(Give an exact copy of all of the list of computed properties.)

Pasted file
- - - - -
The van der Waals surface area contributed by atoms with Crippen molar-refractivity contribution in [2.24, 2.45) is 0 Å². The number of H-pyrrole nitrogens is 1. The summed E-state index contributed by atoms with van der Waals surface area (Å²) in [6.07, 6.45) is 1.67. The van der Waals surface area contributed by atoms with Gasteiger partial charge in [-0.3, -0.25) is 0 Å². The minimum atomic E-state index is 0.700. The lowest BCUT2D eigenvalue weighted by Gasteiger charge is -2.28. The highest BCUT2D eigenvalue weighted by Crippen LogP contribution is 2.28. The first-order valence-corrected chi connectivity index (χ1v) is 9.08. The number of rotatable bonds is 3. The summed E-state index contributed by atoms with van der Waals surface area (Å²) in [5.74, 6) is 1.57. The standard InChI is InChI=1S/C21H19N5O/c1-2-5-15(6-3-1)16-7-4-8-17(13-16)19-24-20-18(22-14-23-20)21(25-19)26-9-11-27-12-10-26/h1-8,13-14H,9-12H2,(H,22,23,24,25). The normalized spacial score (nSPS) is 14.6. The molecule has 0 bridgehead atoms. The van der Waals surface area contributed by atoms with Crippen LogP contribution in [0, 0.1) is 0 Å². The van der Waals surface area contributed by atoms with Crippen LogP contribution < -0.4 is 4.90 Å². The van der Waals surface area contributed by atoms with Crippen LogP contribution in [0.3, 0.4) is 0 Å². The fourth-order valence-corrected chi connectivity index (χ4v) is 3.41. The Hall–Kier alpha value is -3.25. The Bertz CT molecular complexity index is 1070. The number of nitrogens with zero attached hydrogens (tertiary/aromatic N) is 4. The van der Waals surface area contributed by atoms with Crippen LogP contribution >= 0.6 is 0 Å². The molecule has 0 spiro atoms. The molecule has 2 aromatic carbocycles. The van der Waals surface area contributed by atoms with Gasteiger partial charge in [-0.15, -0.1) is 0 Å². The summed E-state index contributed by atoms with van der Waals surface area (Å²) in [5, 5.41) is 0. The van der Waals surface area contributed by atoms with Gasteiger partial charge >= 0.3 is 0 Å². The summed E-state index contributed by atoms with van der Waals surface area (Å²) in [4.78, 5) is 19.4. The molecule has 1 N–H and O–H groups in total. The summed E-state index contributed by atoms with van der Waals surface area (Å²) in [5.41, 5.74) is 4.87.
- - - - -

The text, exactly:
The van der Waals surface area contributed by atoms with Crippen molar-refractivity contribution in [2.24, 2.45) is 0 Å². The number of H-pyrrole nitrogens is 1. The summed E-state index contributed by atoms with van der Waals surface area (Å²) in [6.07, 6.45) is 1.67. The van der Waals surface area contributed by atoms with Gasteiger partial charge in [-0.3, -0.25) is 0 Å². The minimum atomic E-state index is 0.700. The lowest BCUT2D eigenvalue weighted by Gasteiger charge is -2.28. The highest BCUT2D eigenvalue weighted by Crippen LogP contribution is 2.28. The first-order valence-corrected chi connectivity index (χ1v) is 9.08. The number of rotatable bonds is 3. The summed E-state index contributed by atoms with van der Waals surface area (Å²) in [5.74, 6) is 1.57. The standard InChI is InChI=1S/C21H19N5O/c1-2-5-15(6-3-1)16-7-4-8-17(13-16)19-24-20-18(22-14-23-20)21(25-19)26-9-11-27-12-10-26/h1-8,13-14H,9-12H2,(H,22,23,24,25). The normalized spacial score (nSPS) is 14.6. The molecule has 0 bridgehead atoms. The van der Waals surface area contributed by atoms with Crippen LogP contribution in [0, 0.1) is 0 Å². The van der Waals surface area contributed by atoms with Crippen LogP contribution < -0.4 is 4.90 Å². The van der Waals surface area contributed by atoms with Crippen LogP contribution in [0.3, 0.4) is 0 Å². The fourth-order valence-corrected chi connectivity index (χ4v) is 3.41. The Hall–Kier alpha value is -3.25. The Bertz CT molecular complexity index is 1070. The number of nitrogens with zero attached hydrogens (tertiary/aromatic N) is 4. The van der Waals surface area contributed by atoms with Crippen LogP contribution >= 0.6 is 0 Å². The molecule has 0 spiro atoms. The molecule has 2 aromatic carbocycles. The van der Waals surface area contributed by atoms with Gasteiger partial charge in [-0.15, -0.1) is 0 Å². The summed E-state index contributed by atoms with van der Waals surface area (Å²) in [5, 5.41) is 0. The van der Waals surface area contributed by atoms with Gasteiger partial charge >= 0.3 is 0 Å². The summed E-state index contributed by atoms with van der Waals surface area (Å²) in [4.78, 5) is 19.4. The molecule has 1 N–H and O–H groups in total. The summed E-state index contributed by atoms with van der Waals surface area (Å²) in [5.41, 5.74) is 4.87.